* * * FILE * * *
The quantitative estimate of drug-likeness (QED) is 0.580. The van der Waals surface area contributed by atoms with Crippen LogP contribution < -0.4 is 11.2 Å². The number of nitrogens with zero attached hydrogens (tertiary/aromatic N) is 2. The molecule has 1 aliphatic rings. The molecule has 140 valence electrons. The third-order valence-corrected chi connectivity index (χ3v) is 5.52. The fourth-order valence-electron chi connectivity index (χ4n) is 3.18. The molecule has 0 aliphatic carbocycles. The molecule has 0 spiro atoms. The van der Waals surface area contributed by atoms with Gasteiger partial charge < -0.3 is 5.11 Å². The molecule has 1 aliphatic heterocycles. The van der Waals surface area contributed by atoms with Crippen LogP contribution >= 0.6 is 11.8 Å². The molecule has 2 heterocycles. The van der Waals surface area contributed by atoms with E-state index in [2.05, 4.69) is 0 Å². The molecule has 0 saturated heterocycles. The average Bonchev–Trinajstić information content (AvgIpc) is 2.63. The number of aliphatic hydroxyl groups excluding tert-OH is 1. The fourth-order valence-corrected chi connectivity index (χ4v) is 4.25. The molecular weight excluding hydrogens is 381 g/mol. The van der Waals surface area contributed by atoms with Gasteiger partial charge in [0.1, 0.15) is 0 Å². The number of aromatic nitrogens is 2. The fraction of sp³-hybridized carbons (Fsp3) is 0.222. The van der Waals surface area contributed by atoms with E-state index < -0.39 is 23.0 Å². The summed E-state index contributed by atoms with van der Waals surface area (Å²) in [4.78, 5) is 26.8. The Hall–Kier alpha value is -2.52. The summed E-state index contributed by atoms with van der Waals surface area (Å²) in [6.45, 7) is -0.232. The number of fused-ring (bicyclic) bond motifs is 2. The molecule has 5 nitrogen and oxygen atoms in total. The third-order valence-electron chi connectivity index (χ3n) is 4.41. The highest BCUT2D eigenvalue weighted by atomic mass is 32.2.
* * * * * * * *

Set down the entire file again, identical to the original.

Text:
The quantitative estimate of drug-likeness (QED) is 0.580. The van der Waals surface area contributed by atoms with Crippen LogP contribution < -0.4 is 11.2 Å². The number of nitrogens with zero attached hydrogens (tertiary/aromatic N) is 2. The molecule has 1 aliphatic rings. The molecule has 140 valence electrons. The third-order valence-corrected chi connectivity index (χ3v) is 5.52. The fourth-order valence-electron chi connectivity index (χ4n) is 3.18. The molecule has 0 aliphatic carbocycles. The molecule has 0 spiro atoms. The van der Waals surface area contributed by atoms with Gasteiger partial charge < -0.3 is 5.11 Å². The molecule has 1 aliphatic heterocycles. The van der Waals surface area contributed by atoms with Crippen LogP contribution >= 0.6 is 11.8 Å². The molecule has 2 heterocycles. The van der Waals surface area contributed by atoms with E-state index in [2.05, 4.69) is 0 Å². The molecule has 0 saturated heterocycles. The average Bonchev–Trinajstić information content (AvgIpc) is 2.63. The number of aliphatic hydroxyl groups excluding tert-OH is 1. The fourth-order valence-corrected chi connectivity index (χ4v) is 4.25. The molecular weight excluding hydrogens is 381 g/mol. The van der Waals surface area contributed by atoms with Gasteiger partial charge in [0.1, 0.15) is 0 Å². The number of aromatic nitrogens is 2. The fraction of sp³-hybridized carbons (Fsp3) is 0.222. The van der Waals surface area contributed by atoms with E-state index < -0.39 is 23.0 Å². The summed E-state index contributed by atoms with van der Waals surface area (Å²) in [4.78, 5) is 26.8. The Hall–Kier alpha value is -2.52. The summed E-state index contributed by atoms with van der Waals surface area (Å²) in [6.45, 7) is -0.232. The number of fused-ring (bicyclic) bond motifs is 2. The molecule has 5 nitrogen and oxygen atoms in total. The third-order valence-electron chi connectivity index (χ3n) is 4.41. The highest BCUT2D eigenvalue weighted by atomic mass is 32.2.